Remember what I said about proprietary data? MGM was one of the earliest and biggest players in this industry. They already had ownership of or partnership positions in at least three terrestrial superstations, including the granddaddy of them all, ThisTV. With the probable exception of Weigel , which virtually invented the industry and is so influential that both Fox and CBS sought it out as a partner, no one has better data than MGM. Burnett knows everything about the horse he's betting on.

Friday, January 13, 2017

"So the last will be first, and the first will be last."

This comment by Kaleberg reminded me of just how unlikely the triumphant return of the Cracked brand would have seemed forty or so years ago.

Though the magazine ran forever, it was always clearly the cheapest and the least respected.

In later years, the magazine was a useful training ground for such future independent comic book creators as Rick Altergott, Dan Clowes, and Peter Bagge. Clowes would later discuss his childhood ambivalence for the magazine with an interviewer: "No one was ever a fan of Cracked. We would buy Mad every month, but about two weeks later we would get anxious for new material. We would tell ourselves, 'OK, we are not going to buy Cracked. Never again!' And we'd hold out for a while, but then as the month dragged on it just became, 'OK, I guess I'll buy Cracked.' Then you'd bring it home, and immediately you'd remember, 'Oh yeah, I hate Cracked!'"
With the reboot, the lameness of the original actually became part of the joke
An article on Cracked.com, the website which adopted Cracked's name after the magazine perished, joked that the magazine was "created as a knock-off of Mad magazine just over 50 years ago", and it "spent nearly half a century with a fan base primarily comprised of people who got to the store after Mad sold out."

Thursday, January 12, 2017

The law of unintended consequences

This is Joseph

One of the reasons that social norms are important is situations like this one:
Needless to say, this is why Democratic senators were stunned yesterday when they asked Comey if the FBI was investigating Trump over his Russia ties, and Comey replied, "I would never comment on investigations — whether we have one or not — in an open forum like this, so I really can't answer one way or another."
This is less than 3 months after he sent a letter to congress saying that they were investigating Emails that were linked to Hilary Clinton.  Two weeks before the election.  Now I know that wasn't a comment in an open forum but still . . . 

The reason for not making comments on ongoing investigations is that it removes all questions of motive and timing in disclosing information.  The letter to a political opponent of a presidential candidate looks like you are trying to evade the norm.  Plus, once you do it once, you are stuck explaining why different rules apply when these questions arise in other contexts.  And it's hard to justify deciding when to comment or not on ongoing investigations when there is a partisan element.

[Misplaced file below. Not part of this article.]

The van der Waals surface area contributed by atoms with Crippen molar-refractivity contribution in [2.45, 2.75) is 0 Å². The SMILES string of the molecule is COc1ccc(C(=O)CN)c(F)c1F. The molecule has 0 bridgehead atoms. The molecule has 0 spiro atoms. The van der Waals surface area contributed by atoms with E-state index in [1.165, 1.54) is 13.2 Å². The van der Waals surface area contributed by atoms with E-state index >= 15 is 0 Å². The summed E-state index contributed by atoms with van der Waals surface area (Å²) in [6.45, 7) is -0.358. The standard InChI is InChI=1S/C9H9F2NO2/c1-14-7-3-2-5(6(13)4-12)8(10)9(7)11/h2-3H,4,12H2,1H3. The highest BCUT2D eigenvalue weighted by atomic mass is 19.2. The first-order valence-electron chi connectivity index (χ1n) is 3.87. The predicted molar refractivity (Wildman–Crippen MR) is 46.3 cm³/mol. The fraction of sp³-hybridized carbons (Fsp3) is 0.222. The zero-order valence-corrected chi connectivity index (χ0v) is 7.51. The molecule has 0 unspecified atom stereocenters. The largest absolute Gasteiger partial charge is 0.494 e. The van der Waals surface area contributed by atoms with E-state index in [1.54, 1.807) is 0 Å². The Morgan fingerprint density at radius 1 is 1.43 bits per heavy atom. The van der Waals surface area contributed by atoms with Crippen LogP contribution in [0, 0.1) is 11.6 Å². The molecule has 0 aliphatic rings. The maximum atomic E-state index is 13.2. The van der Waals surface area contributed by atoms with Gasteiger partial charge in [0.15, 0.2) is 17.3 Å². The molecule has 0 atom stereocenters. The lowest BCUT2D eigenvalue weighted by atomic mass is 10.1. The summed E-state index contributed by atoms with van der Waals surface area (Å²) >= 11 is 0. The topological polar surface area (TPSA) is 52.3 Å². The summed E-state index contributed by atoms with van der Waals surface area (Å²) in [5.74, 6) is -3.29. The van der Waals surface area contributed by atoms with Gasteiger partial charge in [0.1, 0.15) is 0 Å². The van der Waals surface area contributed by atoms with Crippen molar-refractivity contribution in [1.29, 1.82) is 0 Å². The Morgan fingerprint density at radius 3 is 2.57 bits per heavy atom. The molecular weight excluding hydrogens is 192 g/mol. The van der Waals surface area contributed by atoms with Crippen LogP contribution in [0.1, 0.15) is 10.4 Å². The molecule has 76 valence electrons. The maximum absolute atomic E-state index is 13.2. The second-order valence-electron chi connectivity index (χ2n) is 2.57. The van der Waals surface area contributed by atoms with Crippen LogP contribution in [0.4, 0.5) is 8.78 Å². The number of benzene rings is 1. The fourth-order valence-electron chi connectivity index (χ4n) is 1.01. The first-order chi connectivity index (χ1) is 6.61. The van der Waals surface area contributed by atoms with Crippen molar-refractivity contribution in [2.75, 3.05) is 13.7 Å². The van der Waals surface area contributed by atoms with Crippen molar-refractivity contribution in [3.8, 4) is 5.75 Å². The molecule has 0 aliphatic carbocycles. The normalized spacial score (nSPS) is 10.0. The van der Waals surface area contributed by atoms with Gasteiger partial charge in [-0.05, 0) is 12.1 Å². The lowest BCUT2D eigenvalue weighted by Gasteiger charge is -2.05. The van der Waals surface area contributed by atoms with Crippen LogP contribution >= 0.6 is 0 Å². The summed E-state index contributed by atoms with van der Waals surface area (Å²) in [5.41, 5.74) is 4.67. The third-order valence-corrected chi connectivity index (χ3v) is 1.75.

I can recognize that there is a key difference of kind here (letter to congress versus open comment) but these are awfully fine distinctions.  Would he provide a letter if Democrats senators asked for one?  These perceptions are now putting pressure on what is a very important social norm of a key investigative body.  I hope that they can figure out a way forward that brings back the old norms, which had some really good reasons to exist.   

Wednesday, January 11, 2017

They lose money on every ride but they make it up in volume

On one level, ride sharing is a good idea -- using smartphones to connect passengers with underutilized drivers has potential to provide significant benefits on both sides of the transaction -- but, as mentioned before (see here and here for a couple of recent examples), the bullshit narratives and mystical thinking of both investors and journalists have taken something that could have been an innovative business model and turned it into something damned close to a Ponzi scheme

As you would expect from a Gawker remnant, Jalopnik has been the go-to site for Uber coverage, both firsthand and through useful links to and summaries of essential reporting and analysis elsewhere.

Here, Ryan Felton directs us to an important piece of analysis by Hubert Horan,

Uber is currently the most highly valued private company in the world. Its primarily Silicon Valley-based investors have a achieved a venture capital valuation of $69 billion based on direct investment of over $13 billion. Uber hopes to earn billions in returns for those investors out of an urban car service industry that historically had razor-thin margins producing a commodity product. Although the industry has been competitively fragmented and structurally stable for over a century, Uber has been aggressively pursuing global industry dominance, in the belief that the industry has been radically transformed into a “winner-take-all” market.


For Uber (or any other radical industry restructuring) to be welfare enhancing, it would have to clearly demonstrate:

    The ability to earn sustainable profits in competitive markets large enough to provide attractive returns on its invested capital

    The ability to provide service at significantly lower cost, or the ability to produce much higher quality service at similar costs

    That it has created new sources of sustainable competitive advantages through major product redesigns and technology/process innovations that incumbent producers could not readily match, and

    Evidence that the newly-dominant company will have strong incentive to pass on a significant share of those efficiency gains to consumers.